Tree to Table – Pressing Olive Oil

If there is one traditional food process in Sicily that I’ve been dying to see in action, it’s pressing olive oil. The Etna region is known for it’s high quality DOP olive oil and everywhere you turn you’ll find the silvery-green leaves of olive trees shimmering along the hillsides, vineyards and terraces. When our friend Rocco called and asked if we wanted to come with him to press his olives, I was excited to see an authentic process – from tree to table.

There is something about Rocco that makes you feel he’s one of the happiest men on earth. He always greets you with a broad smile, and you can count on him to make a good joke within five minutes of saying hello. He also has a knack for impeccable color coordination. He’s always (literally every single day) dressed in a different bright solid shirt and perfectly matching knit cap. When we met to press his olives, Rocco was head to hips in a bold red.

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We arrived at his home in Linguaglossa to find his little Fiat Panda and a small trailer packed to the brim with crates of olives he had picked from his orchards the day before. Rocco’s grandfather grew vineyards on the family property, but later his father planted olive trees and began making oil. Over sixty years ago Rocco’s father would collect saplings from nearby wild olive trees and graft them onto the existing varieties growing on their property. Rocco explained that the wild olives were very strong and disease resistant. Rocco’s family groves now contain two varieties;  Nocellara Etna and San Benedetto (or Biancolilla). The Nocellara produce high yields of oil – 4kg of olives make 1 liter oil. The San Benedetto produce less oil (10kg olives to 1 liter oil) but are more aromatic. The family’s 135 olive trees were planted in three different areas. This way if there is a hail storm (not an uncommon occurrence on Etna) the whole crop won’t be lost. On an average year Rocco produces 470-500 liters of olive oil to share with the family.


We drove slowly behind Rocco and his olives along the narrow, windy roads to an oleificio in Santa Venera. Operated by the Tosto family, the staff of this oleificio take shifts running the equipment 24 hours a day from October to January as the community flows in with the season’s harvest of olives. We arrived at 8:30am and there were several people already weighing and pouring their olives into the first stage of the the system. The olives vibrate through a metal grid with air blown over to help remove any stems and leaves. They travel up a grill – like a mini olive escalator – which dumps them into vats of water to agitate and clean them. Next  the olives are fed in a steady stream into the molazza. Two enormous granite wheels spin and crush the olives into a paste which is then fed out a tube and layered by the staff onto nylon pads alternating with stainless steel discs.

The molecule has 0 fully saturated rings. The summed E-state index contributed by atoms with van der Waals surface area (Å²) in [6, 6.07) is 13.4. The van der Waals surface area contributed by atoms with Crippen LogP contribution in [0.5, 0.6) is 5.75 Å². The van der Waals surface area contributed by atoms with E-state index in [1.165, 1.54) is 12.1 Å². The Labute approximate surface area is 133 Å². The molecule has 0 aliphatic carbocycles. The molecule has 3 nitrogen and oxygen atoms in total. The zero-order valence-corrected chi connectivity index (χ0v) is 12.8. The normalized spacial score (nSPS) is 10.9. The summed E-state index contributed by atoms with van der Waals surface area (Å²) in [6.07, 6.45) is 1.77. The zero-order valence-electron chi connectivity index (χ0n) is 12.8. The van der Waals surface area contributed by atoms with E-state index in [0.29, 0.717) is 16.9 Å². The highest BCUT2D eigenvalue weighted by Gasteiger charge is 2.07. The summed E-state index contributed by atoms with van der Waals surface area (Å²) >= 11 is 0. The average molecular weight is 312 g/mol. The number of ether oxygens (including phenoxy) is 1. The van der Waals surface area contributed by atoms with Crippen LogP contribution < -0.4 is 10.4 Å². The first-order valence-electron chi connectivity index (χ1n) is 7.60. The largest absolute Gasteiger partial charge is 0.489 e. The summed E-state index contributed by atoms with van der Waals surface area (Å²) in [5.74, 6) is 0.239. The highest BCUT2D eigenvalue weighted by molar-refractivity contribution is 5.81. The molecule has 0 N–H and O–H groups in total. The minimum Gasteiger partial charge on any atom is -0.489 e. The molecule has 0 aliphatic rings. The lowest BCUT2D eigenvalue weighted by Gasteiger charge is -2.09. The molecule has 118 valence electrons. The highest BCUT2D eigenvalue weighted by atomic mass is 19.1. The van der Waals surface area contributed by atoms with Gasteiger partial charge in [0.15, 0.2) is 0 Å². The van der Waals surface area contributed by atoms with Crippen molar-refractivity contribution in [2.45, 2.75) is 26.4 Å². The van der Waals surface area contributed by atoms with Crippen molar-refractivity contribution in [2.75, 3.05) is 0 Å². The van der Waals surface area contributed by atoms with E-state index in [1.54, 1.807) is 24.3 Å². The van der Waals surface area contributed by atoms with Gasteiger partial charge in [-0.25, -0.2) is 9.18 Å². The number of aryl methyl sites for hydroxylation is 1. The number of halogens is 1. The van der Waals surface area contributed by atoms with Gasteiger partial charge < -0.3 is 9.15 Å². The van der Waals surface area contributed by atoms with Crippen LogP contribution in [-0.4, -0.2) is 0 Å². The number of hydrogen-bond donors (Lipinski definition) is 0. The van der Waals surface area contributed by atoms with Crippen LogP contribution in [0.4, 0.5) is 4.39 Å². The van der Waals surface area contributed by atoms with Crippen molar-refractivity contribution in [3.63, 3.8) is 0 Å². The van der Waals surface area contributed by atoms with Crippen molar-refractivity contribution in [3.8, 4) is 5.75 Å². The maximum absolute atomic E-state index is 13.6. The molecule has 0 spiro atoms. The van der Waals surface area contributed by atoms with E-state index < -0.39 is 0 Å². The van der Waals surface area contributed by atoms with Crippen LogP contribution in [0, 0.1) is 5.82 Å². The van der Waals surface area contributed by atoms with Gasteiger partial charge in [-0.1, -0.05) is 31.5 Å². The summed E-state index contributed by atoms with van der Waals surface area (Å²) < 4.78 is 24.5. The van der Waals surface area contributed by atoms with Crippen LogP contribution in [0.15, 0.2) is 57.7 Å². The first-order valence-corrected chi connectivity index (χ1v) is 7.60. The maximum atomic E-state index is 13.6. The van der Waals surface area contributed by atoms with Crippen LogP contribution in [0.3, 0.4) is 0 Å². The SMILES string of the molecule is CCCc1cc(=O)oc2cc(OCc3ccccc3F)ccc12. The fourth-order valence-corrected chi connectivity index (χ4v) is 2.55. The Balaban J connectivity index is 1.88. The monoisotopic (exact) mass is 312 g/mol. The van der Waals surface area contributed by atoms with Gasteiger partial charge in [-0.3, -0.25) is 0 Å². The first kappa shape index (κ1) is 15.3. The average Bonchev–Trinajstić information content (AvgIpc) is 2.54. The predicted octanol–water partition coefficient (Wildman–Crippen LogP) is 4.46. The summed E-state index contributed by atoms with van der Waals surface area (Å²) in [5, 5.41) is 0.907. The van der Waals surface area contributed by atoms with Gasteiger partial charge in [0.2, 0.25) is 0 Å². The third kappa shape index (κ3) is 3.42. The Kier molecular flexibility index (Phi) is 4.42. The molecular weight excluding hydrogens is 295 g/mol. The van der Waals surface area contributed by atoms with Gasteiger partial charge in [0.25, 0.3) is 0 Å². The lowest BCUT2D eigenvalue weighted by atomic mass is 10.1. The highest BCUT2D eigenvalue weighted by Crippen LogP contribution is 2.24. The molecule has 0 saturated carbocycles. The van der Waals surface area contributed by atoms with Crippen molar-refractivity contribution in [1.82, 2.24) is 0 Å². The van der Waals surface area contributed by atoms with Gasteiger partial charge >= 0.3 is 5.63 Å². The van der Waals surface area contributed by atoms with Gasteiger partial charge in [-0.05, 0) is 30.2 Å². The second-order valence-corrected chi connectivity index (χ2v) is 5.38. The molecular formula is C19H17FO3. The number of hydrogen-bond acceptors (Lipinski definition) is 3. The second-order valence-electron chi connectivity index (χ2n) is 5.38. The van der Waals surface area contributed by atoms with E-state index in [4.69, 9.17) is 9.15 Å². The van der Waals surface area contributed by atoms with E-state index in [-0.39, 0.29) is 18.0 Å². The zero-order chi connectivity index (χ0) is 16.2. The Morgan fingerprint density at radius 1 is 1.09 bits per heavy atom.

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Layer upon layer the discs and olive paste are stacked up until they become a six foot high tower. The tower is then wheeled over to the hydraulic presses which slowly squeeze them together over the course of several hours to extract the olive must – a juicy mixture of water and oil.


The system then feeds the olive must through a series of pipes into a centrifuge which separates out the oil. Finally the oil goes through a filter to remove sediment and then flows like fresh liquid gold into a stainless steel vat ready to be bottled.

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We watched this whole process for about five hours, and with each stage the colors and textures of the olives transformed from one beautiful expression to another; the light, bright greens of the whole fruits, sometimes tinged with black – the creamy warmer green of the olive paste – the darker translucent green drippings of the olive must – and finally the glowing golden-green liquid of the fresh pressed oil. Of course the first thing we did when we came home was break off a chunk of bread, dip it into some of the new oil Rocco shared with us, and take a big bite – so good you could just drink it by the spoonful.

They say it’s our sense of smell that is most strongly linked to memories and emotion than any other. When I imagine this day with Rocco, pressing olives, it’s breathing in the peppery, grassy, green, buttery aroma of these incredible little fruits as they were macerated, squeezed, spun and moved around the space for hours. There is something so lovely and relaxing about this earthy smell of fresh olive oil that is now permanently etched into my memory.